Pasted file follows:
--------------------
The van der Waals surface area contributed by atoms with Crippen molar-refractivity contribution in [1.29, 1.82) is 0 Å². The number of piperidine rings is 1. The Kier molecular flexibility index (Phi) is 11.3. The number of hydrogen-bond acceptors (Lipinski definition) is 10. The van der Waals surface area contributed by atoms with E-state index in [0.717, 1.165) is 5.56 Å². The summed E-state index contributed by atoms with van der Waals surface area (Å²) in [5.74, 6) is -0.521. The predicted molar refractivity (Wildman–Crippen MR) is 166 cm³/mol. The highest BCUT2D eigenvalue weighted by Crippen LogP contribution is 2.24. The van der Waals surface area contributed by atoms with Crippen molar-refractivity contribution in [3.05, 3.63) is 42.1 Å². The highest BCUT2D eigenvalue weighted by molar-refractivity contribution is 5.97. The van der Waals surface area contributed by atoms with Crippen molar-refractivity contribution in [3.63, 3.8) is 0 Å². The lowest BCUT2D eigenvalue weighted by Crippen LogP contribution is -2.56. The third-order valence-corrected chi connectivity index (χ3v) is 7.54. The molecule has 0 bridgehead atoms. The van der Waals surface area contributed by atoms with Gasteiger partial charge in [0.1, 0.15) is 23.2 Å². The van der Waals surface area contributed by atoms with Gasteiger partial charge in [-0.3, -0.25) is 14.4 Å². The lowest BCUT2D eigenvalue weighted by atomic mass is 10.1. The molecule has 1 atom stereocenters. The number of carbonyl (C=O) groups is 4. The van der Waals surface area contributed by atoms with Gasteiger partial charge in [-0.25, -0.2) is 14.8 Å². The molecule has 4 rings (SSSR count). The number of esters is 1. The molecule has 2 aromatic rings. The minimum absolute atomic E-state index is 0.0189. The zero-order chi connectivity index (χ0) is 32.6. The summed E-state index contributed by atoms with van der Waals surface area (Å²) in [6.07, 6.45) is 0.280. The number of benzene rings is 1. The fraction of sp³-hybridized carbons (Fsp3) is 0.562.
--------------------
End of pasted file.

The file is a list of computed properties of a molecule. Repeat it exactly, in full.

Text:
The van der Waals surface area contributed by atoms with Crippen molar-refractivity contribution in [1.29, 1.82) is 0 Å². The number of piperidine rings is 1. The Kier molecular flexibility index (Phi) is 11.3. The number of hydrogen-bond acceptors (Lipinski definition) is 10. The van der Waals surface area contributed by atoms with E-state index in [0.717, 1.165) is 5.56 Å². The summed E-state index contributed by atoms with van der Waals surface area (Å²) in [5.74, 6) is -0.521. The predicted molar refractivity (Wildman–Crippen MR) is 166 cm³/mol. The highest BCUT2D eigenvalue weighted by Crippen LogP contribution is 2.24. The van der Waals surface area contributed by atoms with Crippen molar-refractivity contribution in [3.05, 3.63) is 42.1 Å². The highest BCUT2D eigenvalue weighted by molar-refractivity contribution is 5.97. The van der Waals surface area contributed by atoms with Crippen molar-refractivity contribution in [3.63, 3.8) is 0 Å². The lowest BCUT2D eigenvalue weighted by Crippen LogP contribution is -2.56. The third-order valence-corrected chi connectivity index (χ3v) is 7.54. The molecule has 0 bridgehead atoms. The van der Waals surface area contributed by atoms with Gasteiger partial charge in [0.1, 0.15) is 23.2 Å². The van der Waals surface area contributed by atoms with Gasteiger partial charge in [-0.3, -0.25) is 14.4 Å². The lowest BCUT2D eigenvalue weighted by atomic mass is 10.1. The molecule has 1 atom stereocenters. The number of carbonyl (C=O) groups is 4. The van der Waals surface area contributed by atoms with Gasteiger partial charge in [-0.25, -0.2) is 14.8 Å². The molecule has 4 rings (SSSR count). The number of esters is 1. The molecule has 2 aromatic rings. The minimum absolute atomic E-state index is 0.0189. The zero-order chi connectivity index (χ0) is 32.6. The summed E-state index contributed by atoms with van der Waals surface area (Å²) in [6.07, 6.45) is 0.280. The number of benzene rings is 1. The fraction of sp³-hybridized carbons (Fsp3) is 0.562.